- Verification of eligibility and benefits
- Payment of claims
- Submission of retail pharmacy drug claims
- Enrollment of patients into a health plan
- Breach Notification Rule – Covered entities are required to report a breach, should one occur. This rule requires covered entities to report a breach to the affected parties, the Secretary of the Health and Human Services, and a local media station in instances where 500+ individuals are affected.
- Enforcement Rule – Relates to consequences of noncompliance, including but not limited to fines and penalties.
Real-time threat analysis can help your organization address any unforeseen gaps in HIPAA compliance, ensuring necessary protections for valuable PHI.
Real-Time Threat Analysis and Payment Processing Security
Besides healthcare, the Payment Card Industry (PCI) has historically been a top target for hackers due to the vast amount of valuable cardholder data (CHD) processed. Applying real-time threat analysis to monitor IT systems processing and environments storing CHD can help mitigate costly data breaches and preserve a company’s reputation.
The PCI DSS Framework
The PCI Security Standards Council (SSC) established PCI frameworks to ensure CHD security. The most important PCI framework is the PCI Data Security Standard (PCI DSS), which mandates 12 Requirements (and associated sub-requirements) for protecting CHD. Any organization that collects, processes, stores, or transmits CHD is subject to PCI DSS compliance.
In addition to the PCI DSS, the SSC has also established a compliance framework for organizations that develop applications and services that facilitate credit card transactions, named the Payment Application Data Security Standard (PA-DSS).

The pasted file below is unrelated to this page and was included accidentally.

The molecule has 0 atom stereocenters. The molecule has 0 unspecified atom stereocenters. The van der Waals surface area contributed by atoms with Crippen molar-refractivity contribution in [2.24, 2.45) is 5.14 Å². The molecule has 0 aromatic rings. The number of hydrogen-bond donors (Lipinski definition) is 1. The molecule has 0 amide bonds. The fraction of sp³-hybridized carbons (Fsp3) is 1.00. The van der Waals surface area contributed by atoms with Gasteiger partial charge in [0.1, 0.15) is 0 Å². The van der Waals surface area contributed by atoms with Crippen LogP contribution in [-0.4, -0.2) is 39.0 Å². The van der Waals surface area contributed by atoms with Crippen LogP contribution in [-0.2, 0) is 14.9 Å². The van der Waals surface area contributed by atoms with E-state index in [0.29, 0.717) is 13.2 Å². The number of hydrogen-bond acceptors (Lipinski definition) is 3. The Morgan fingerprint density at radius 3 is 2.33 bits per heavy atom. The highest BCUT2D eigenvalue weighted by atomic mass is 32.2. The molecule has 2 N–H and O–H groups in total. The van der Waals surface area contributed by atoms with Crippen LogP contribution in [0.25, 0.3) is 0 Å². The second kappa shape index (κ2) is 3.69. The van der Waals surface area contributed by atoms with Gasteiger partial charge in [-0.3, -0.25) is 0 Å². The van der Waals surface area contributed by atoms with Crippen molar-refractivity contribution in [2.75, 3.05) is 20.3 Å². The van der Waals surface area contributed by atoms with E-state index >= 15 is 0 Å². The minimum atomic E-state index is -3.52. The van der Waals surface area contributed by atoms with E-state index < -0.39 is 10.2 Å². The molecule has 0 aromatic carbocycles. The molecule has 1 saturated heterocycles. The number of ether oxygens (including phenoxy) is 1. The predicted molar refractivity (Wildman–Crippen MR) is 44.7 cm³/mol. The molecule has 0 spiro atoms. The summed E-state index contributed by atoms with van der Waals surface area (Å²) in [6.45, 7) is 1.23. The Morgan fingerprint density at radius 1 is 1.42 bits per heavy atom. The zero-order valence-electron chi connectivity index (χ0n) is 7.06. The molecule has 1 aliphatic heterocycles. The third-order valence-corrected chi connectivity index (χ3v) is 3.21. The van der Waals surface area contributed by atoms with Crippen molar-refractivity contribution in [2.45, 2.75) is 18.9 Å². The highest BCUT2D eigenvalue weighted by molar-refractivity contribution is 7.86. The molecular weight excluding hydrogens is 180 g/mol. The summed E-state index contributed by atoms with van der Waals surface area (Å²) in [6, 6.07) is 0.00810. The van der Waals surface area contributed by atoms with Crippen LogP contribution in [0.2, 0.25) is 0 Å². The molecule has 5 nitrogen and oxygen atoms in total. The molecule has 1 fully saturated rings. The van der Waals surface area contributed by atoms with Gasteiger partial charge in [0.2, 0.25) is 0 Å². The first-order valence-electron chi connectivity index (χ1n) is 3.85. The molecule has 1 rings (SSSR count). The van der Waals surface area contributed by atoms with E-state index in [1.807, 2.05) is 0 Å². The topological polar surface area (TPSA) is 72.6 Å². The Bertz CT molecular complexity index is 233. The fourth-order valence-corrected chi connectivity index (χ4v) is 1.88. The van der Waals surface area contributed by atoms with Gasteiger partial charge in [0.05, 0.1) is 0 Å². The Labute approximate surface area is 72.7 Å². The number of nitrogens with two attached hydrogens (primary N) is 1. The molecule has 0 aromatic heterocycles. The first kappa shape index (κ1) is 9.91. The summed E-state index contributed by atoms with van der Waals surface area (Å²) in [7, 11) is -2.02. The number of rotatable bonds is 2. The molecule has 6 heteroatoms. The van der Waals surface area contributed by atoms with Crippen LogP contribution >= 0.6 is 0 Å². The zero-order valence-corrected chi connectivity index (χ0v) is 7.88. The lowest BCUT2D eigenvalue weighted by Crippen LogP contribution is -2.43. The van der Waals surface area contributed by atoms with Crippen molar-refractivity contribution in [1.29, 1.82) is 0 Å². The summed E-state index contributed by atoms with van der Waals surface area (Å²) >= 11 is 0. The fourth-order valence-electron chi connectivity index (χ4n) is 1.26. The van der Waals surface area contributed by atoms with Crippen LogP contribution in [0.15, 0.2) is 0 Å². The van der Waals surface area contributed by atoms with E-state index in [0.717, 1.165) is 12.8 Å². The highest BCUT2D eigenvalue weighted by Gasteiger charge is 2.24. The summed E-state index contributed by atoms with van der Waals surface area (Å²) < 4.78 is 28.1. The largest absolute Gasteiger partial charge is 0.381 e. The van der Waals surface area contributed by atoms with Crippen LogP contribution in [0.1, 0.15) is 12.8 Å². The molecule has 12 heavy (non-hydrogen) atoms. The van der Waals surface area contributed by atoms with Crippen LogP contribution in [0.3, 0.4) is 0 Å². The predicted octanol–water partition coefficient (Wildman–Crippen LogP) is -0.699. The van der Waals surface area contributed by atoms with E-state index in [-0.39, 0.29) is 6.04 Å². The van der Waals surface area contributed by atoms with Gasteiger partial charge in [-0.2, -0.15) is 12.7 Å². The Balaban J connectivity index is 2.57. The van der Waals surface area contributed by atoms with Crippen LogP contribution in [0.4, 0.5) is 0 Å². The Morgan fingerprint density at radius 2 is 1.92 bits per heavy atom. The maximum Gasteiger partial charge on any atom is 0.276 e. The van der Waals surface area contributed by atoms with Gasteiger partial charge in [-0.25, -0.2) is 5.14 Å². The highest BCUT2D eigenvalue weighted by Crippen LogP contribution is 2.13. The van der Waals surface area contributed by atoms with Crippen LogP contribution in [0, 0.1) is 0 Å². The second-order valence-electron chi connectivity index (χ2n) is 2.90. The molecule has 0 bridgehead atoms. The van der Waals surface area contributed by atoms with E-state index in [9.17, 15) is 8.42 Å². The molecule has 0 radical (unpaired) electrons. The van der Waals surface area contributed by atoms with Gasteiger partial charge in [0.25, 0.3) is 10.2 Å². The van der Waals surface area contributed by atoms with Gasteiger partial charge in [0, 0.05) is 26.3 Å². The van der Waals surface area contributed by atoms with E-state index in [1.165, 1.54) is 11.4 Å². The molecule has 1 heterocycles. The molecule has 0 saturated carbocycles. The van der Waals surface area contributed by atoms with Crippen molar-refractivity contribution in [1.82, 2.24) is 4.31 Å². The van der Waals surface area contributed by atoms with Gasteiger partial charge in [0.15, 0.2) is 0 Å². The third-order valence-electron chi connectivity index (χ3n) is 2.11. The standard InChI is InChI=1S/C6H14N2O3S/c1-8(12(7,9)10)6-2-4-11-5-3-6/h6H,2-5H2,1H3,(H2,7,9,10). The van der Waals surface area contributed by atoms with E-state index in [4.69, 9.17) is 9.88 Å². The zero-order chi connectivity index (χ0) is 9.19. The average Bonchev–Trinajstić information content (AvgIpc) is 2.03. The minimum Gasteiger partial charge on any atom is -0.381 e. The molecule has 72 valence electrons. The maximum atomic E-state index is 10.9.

For some organizations, real-time threat analysis may factor into their mandatory PCI compliance efforts and will generally improve cybersecurity by identifying threats as they begin materializing.
Real-time threat analysis tools may be implemented and configured according to the specifications of PCI DSS Requirement 10, which stipulates regular monitoring and testing of networks for vulnerabilities—the latter often achieved via the mandated quarterly security scans of CHD environments.
Additional Benefits with PCI DSS Compliance and Live Threat Detection
While PCI DSS compliance is obligatory for protecting CHD, the framework also establishes an informative guide for general security program development and implementation. An organization that adopts the framework as foundational to its cybersecurity strategy will likely achieve a robust program—regardless of PCI compliance applicability and including or substituting sensitive data and high-value digital assets with or for CHD.
Further, since real-time threat analysis will flag suspicious activity and network connection attempts, the security measure will likely illuminate process, access, and configuration vulnerabilities that should be patched or remediated.
A Note on PCI DSS Compliance and the Upcoming Release of v4.0
Note that the current version of the PCI DSS framework, v3.2.1, will soon be superseded by the v4.0 release currently scheduled for March 2022.
Once the final release of the framework and all associated guidance and assessment materials has concluded, organizations subject to the PCI DSS will be allowed an 18-month transition period to remediate any gaps between their existing security implementations and the updated Requirements as stipulated in v4.0.